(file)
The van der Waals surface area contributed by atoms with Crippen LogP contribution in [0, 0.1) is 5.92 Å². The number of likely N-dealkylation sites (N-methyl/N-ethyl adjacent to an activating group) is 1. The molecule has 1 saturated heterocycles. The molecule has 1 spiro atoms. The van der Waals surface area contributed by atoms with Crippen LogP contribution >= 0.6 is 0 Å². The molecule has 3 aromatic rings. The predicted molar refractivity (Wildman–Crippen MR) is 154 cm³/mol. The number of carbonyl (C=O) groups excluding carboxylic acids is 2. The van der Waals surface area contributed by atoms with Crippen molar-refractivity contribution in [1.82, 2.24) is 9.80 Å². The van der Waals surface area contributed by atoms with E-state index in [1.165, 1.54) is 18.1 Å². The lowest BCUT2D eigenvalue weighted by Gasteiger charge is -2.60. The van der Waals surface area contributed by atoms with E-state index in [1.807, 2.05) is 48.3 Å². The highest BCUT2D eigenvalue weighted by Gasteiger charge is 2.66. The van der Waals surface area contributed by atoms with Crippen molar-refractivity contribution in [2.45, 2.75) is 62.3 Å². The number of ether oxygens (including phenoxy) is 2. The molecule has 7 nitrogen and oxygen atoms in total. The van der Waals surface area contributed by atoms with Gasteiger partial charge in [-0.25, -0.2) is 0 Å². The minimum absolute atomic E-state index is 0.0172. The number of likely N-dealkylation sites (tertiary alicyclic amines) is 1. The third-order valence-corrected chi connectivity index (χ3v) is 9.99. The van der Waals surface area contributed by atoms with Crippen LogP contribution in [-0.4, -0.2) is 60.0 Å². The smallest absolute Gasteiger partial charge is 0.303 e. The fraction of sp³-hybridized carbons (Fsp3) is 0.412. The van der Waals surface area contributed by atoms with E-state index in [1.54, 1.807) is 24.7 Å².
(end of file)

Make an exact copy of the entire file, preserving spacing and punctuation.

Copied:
The van der Waals surface area contributed by atoms with Crippen LogP contribution in [0, 0.1) is 5.92 Å². The number of likely N-dealkylation sites (N-methyl/N-ethyl adjacent to an activating group) is 1. The molecule has 1 saturated heterocycles. The molecule has 1 spiro atoms. The van der Waals surface area contributed by atoms with Crippen LogP contribution >= 0.6 is 0 Å². The molecule has 3 aromatic rings. The predicted molar refractivity (Wildman–Crippen MR) is 154 cm³/mol. The number of carbonyl (C=O) groups excluding carboxylic acids is 2. The van der Waals surface area contributed by atoms with Crippen molar-refractivity contribution in [1.82, 2.24) is 9.80 Å². The van der Waals surface area contributed by atoms with E-state index in [1.165, 1.54) is 18.1 Å². The lowest BCUT2D eigenvalue weighted by Gasteiger charge is -2.60. The van der Waals surface area contributed by atoms with E-state index in [1.807, 2.05) is 48.3 Å². The highest BCUT2D eigenvalue weighted by Gasteiger charge is 2.66. The van der Waals surface area contributed by atoms with Crippen molar-refractivity contribution in [2.45, 2.75) is 62.3 Å². The number of ether oxygens (including phenoxy) is 2. The molecule has 7 nitrogen and oxygen atoms in total. The van der Waals surface area contributed by atoms with Gasteiger partial charge in [-0.25, -0.2) is 0 Å². The minimum absolute atomic E-state index is 0.0172. The number of likely N-dealkylation sites (tertiary alicyclic amines) is 1. The third-order valence-corrected chi connectivity index (χ3v) is 9.99. The van der Waals surface area contributed by atoms with Crippen LogP contribution in [-0.4, -0.2) is 60.0 Å². The smallest absolute Gasteiger partial charge is 0.303 e. The fraction of sp³-hybridized carbons (Fsp3) is 0.412. The van der Waals surface area contributed by atoms with E-state index in [1.54, 1.807) is 24.7 Å².